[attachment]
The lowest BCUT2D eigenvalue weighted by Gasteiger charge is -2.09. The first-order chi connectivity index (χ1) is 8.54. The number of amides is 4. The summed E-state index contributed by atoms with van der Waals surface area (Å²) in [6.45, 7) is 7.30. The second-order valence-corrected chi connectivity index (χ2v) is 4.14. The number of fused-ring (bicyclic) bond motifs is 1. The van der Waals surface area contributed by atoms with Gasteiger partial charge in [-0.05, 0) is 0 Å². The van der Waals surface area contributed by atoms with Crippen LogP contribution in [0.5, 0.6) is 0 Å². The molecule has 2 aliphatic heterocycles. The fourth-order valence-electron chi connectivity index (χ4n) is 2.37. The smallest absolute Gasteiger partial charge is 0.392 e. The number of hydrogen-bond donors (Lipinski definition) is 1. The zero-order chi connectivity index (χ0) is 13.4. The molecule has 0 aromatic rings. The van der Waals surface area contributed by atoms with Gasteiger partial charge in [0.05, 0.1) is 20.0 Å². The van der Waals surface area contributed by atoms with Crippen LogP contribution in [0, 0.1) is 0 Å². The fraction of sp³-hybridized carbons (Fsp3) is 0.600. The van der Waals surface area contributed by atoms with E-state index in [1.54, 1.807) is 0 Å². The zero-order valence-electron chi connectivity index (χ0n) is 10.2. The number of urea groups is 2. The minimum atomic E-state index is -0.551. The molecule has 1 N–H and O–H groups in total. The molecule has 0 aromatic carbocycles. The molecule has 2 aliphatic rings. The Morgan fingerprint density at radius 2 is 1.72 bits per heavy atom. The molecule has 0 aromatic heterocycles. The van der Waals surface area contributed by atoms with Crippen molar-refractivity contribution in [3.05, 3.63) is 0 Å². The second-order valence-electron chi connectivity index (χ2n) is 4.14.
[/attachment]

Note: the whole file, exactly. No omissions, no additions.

The lowest BCUT2D eigenvalue weighted by Gasteiger charge is -2.09. The first-order chi connectivity index (χ1) is 8.54. The number of amides is 4. The summed E-state index contributed by atoms with van der Waals surface area (Å²) in [6.45, 7) is 7.30. The second-order valence-corrected chi connectivity index (χ2v) is 4.14. The number of fused-ring (bicyclic) bond motifs is 1. The van der Waals surface area contributed by atoms with Gasteiger partial charge in [-0.05, 0) is 0 Å². The van der Waals surface area contributed by atoms with Crippen LogP contribution in [0.5, 0.6) is 0 Å². The molecule has 2 aliphatic heterocycles. The fourth-order valence-electron chi connectivity index (χ4n) is 2.37. The smallest absolute Gasteiger partial charge is 0.392 e. The number of hydrogen-bond donors (Lipinski definition) is 1. The zero-order chi connectivity index (χ0) is 13.4. The molecule has 0 aromatic rings. The van der Waals surface area contributed by atoms with Gasteiger partial charge in [0.05, 0.1) is 20.0 Å². The van der Waals surface area contributed by atoms with Crippen LogP contribution in [0, 0.1) is 0 Å². The fraction of sp³-hybridized carbons (Fsp3) is 0.600. The van der Waals surface area contributed by atoms with E-state index in [1.54, 1.807) is 0 Å². The zero-order valence-electron chi connectivity index (χ0n) is 10.2. The number of urea groups is 2. The minimum atomic E-state index is -0.551. The molecule has 1 N–H and O–H groups in total. The molecule has 0 aromatic carbocycles. The molecule has 2 aliphatic rings. The Morgan fingerprint density at radius 2 is 1.72 bits per heavy atom. The molecule has 0 aromatic heterocycles. The van der Waals surface area contributed by atoms with Crippen molar-refractivity contribution in [3.05, 3.63) is 0 Å². The second-order valence-electron chi connectivity index (χ2n) is 4.14.